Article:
The maintenance of negative SST anomalies may be partly contributed by more sea ice melt during the ice melting season. As more ice melt consumes more solar radiation, this reduces the part of solar radiation for warming the ocean water. This leads to lower SST in the coming months. The ocean change may play a role in the maintenance of SST anomalies as well. As pointed out by Wendler et al. (2014), the Pacific Decadal Oscillation experienced a change from positive to more negative values in the last decade, indicating a cooling of the North Pacific waters. Such cooling in turn weakens the Aleutian Low. This is accompanied by less advection of relatively warm air from the Aleutians into the Northern Bering Sea, favoring SST cooling. The maintenance of negative surface air temperature anomalies appears to be partly related to negative SST anomalies as upward turbulent heat flux over the eastern Bering Sea is reduced during May through September (not shown), and partly contributed by northerly winds in May, September, and November (not shown).

Summary

The sea ice concentration in the Bering Sea is found to be much larger during 2007–2013 than during 2000–2006. An obvious southward expansion of ice covered region concurred in March and April. This interdecadal increase in the Bering Sea ice is contrary to the continuous decline of sea ice coverage of the Northern Hemisphere as a whole since 1979. This indicates a unique regional feature of the sea ice change in the Bering Sea.

The increase in sea ice concentration in the Bering Sea is consistent with a large decrease in surface air temperature. The regional surface air temperature decrease, in turn, is related to a large-scale pattern of sea level pressure and surface wind changes. The sea level pressure decreases in a region extending from the Pacific coast of Alaska to northwestern Europe and increases over high-latitude Asia. This is accompanied by enhanced northwesterly winds over the Bering Sea, which may be a main factor for the surface air cooling. The surface air temperature decrease induces surface water cooling through enhancing upward turbulent heat flux in the waters south of the ice covered region. This leads to a southward expansion of ice extent in the Bering Sea.

A positive ice-albedo feedback involving surface shortwave radiation changes may play an important role in amplifying the sea ice anomalies after they are formed. The recurrence of sea ice anomalies in the Bering Sea for multiple years following the change in 2007 may be attributed to the persistence of negative surface air and water temperature anomalies during 2007–2013. The maintenance of these oceanic and atmospheric conditions may be due to the consumption of more solar radiation for ice melt after large ice anomalies are formed and the decrease of upward turbulent heat flux. The initiation of the sea ice anomalies in March 2007 seems to be due to a large lowering of surface air temperature of more than 10°C under the influence of large and persistent northerly winds over the Bering Sea for several weeks.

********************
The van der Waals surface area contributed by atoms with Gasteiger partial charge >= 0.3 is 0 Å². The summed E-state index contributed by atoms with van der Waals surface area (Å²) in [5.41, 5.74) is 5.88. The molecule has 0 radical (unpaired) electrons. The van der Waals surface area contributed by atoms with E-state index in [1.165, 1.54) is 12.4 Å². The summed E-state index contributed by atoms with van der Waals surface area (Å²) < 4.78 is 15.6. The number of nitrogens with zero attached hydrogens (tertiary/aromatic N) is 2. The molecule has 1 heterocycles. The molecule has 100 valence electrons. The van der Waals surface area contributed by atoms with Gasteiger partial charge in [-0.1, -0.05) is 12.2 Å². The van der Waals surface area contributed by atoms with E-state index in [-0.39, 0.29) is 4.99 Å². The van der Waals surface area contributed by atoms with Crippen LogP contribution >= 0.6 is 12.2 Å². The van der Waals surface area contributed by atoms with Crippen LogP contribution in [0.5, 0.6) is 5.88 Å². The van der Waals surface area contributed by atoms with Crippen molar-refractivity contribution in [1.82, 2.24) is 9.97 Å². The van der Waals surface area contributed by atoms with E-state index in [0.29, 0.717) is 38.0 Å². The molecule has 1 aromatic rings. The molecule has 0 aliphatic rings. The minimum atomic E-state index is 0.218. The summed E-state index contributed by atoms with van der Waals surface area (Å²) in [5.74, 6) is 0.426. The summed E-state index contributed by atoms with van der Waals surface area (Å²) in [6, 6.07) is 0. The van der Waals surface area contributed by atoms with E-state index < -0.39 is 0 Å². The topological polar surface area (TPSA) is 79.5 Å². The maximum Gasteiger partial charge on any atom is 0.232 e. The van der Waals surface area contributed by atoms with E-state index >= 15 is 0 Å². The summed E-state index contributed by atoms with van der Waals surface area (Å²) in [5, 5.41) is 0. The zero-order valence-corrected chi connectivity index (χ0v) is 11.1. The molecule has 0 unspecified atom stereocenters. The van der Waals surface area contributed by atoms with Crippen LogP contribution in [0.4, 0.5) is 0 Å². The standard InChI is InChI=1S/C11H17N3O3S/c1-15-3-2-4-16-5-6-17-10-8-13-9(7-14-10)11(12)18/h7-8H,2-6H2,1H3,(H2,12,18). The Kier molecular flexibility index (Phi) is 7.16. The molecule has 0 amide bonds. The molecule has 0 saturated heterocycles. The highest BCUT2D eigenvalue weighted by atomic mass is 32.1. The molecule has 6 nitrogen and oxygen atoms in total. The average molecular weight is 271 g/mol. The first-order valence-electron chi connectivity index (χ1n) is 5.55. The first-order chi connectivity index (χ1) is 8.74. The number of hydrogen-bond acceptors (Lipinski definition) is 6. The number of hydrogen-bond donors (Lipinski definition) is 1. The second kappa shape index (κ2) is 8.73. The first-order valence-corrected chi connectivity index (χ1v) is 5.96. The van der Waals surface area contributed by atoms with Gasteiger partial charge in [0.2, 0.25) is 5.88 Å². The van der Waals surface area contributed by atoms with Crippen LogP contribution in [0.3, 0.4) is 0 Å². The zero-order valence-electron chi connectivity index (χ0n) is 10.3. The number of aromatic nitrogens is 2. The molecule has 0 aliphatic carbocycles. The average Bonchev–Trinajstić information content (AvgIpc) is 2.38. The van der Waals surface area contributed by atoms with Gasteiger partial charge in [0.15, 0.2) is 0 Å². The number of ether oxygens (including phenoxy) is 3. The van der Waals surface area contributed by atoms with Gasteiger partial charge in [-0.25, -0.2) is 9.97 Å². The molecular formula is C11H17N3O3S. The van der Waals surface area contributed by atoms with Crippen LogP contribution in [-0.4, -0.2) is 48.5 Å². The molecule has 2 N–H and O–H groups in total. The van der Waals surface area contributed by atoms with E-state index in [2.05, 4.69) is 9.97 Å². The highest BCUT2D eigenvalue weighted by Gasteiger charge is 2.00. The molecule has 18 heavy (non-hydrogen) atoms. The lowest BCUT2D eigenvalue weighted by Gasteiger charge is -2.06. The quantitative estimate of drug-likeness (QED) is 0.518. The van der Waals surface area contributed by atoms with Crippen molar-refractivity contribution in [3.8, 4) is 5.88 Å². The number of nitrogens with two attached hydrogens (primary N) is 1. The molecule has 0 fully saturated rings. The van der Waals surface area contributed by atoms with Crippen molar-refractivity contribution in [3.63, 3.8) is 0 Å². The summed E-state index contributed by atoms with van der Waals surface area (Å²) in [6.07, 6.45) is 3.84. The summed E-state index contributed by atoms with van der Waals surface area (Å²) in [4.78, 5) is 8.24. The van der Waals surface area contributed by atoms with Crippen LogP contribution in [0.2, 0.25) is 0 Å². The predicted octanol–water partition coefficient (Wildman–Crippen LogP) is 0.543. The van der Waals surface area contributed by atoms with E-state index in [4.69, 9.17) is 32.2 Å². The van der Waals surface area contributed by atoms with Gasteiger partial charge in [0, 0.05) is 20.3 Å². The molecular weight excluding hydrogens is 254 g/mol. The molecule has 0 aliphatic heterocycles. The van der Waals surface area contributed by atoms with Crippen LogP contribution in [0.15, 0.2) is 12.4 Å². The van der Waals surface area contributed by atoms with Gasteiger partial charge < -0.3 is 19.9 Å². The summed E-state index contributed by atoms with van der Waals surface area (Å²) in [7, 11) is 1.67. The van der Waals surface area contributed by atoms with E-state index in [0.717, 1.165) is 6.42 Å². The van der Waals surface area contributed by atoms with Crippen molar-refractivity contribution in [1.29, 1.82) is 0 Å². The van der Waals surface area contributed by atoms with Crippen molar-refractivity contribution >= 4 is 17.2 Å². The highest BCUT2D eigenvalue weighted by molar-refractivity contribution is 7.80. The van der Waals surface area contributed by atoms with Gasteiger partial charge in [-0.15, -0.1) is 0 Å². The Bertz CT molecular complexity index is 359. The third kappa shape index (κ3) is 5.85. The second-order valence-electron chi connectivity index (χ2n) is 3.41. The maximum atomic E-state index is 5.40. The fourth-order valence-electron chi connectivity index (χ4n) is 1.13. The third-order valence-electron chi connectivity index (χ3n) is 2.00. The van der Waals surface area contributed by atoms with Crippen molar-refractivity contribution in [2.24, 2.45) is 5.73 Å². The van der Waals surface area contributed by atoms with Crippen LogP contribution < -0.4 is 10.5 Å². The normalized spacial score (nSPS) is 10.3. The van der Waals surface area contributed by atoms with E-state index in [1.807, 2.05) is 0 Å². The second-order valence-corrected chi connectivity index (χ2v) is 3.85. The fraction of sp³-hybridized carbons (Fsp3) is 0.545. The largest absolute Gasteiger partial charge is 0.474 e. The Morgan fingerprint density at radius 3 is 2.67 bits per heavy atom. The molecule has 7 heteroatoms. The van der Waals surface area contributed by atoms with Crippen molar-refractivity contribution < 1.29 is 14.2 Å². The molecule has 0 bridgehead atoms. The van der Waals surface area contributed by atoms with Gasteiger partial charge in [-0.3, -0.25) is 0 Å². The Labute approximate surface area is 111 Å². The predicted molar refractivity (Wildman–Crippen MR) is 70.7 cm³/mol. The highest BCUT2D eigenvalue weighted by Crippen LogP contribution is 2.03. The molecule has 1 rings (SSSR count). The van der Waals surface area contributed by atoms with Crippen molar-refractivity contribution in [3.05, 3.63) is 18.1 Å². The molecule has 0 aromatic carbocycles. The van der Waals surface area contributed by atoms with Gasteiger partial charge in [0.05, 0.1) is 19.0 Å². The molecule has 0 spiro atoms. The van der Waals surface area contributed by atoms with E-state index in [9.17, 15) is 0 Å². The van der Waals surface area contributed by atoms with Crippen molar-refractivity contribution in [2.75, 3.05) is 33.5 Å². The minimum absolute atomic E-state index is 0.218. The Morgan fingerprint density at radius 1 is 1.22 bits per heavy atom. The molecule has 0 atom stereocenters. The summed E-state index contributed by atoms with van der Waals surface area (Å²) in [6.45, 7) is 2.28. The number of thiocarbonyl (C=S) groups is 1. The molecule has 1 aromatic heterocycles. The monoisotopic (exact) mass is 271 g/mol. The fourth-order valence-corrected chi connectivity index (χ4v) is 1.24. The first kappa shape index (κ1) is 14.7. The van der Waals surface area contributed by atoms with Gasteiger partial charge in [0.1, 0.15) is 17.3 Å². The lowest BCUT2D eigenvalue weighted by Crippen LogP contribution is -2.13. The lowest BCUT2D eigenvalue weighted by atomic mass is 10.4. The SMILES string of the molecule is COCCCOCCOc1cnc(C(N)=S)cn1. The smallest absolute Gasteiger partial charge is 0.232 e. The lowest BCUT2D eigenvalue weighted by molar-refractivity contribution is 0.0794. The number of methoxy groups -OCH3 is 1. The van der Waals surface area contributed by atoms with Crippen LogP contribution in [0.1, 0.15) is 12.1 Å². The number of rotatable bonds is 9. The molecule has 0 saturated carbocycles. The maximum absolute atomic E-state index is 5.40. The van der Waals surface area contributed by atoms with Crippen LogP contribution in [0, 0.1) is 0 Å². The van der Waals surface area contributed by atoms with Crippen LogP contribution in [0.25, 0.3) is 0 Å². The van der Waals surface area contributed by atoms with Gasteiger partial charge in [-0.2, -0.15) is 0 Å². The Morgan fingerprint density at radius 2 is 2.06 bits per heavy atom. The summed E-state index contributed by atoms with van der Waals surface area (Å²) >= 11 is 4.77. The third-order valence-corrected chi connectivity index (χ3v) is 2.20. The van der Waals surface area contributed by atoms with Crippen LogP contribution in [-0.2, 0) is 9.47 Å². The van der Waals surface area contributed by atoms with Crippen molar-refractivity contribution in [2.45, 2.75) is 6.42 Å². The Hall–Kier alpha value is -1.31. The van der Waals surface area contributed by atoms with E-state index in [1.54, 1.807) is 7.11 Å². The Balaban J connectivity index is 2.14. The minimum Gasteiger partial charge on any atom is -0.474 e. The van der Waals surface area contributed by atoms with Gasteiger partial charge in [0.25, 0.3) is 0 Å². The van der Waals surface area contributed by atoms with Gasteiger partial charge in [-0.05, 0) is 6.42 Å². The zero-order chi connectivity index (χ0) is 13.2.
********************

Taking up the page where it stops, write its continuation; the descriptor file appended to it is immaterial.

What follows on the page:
The present study suggests that a strong and persistent cold event may switch the sea ice state in high-latitude oceans from one regime to the other via changing the surface condition. The ice-albedo feedback may amplify the initial sea ice anomalies. The maintenance of coupled atmospheric and oceanic states then may help to sustain the new regime for multiple years until a strong event switches the state. The ocean circulation changes may also play a role in the initiation and maintenance of the interdecadal sea ice increase, which, however, has not been discussed in this study. Further studies are needed to address this issue.

Author Contributions

RW initiated the idea of this work. RW and ZC accomplished the analysis of this work together. RW wrote most part of the manuscript and ZC helped in improving the writing.

Conflict of Interest Statement

The authors declare that the research was conducted in the absence of any commercial or financial relationships that could be construed as a potential conflict of interest.

Acknowledgments

This study is supported by National Natural Science Foundation of China grants (41475081, 41275081, and 41530425). The NCEP reanalysis 2 data were obtained from ftp://ftp.cdc.noaa.gov/. The sea ice concentration data were obtained from http://nsidc.org/data/seaice/. The HadISST data were obtained from http://www.metoffice.gov.uk/hadobs/hadisst/data/download.html.

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Keywords: interdecadal sea ice increase, the Bering Sea, surface air temperature change, SST change, ice-albedo feedback

Citation: Wu R and Chen Z (2016) An Interdecadal Increase in the Spring Bering Sea Ice Cover in 2007. Front. Earth Sci. 4:26. doi: 10.3389/feart.2016.00026

Received: 25 December 2015; Accepted: 29 February 2016;
Published: 11 March 2016.

Edited by:

Wen Zhou, City University of Hong Kong, Hong Kong

Reviewed by:

Sagnik Dey, Indian Institute of Technology Delhi, India
Daoyi Gong, Beijing Normal University, China
Emanuel Dutra, European Centre for Medium-Range Weather Forecasts, UK

Copyright © 2016 Wu and Chen. This is an open-access article distributed under the terms of the Creative Commons Attribution License (CC BY). The use, distribution or reproduction in other forums is permitted, provided the original author(s) or licensor are credited and that the original publication in this journal is cited, in accordance with accepted academic practice. No use, distribution or reproduction is permitted which does not comply with these terms.

*Correspondence: Renguang Wu, renguang@mail.iap.ac.cn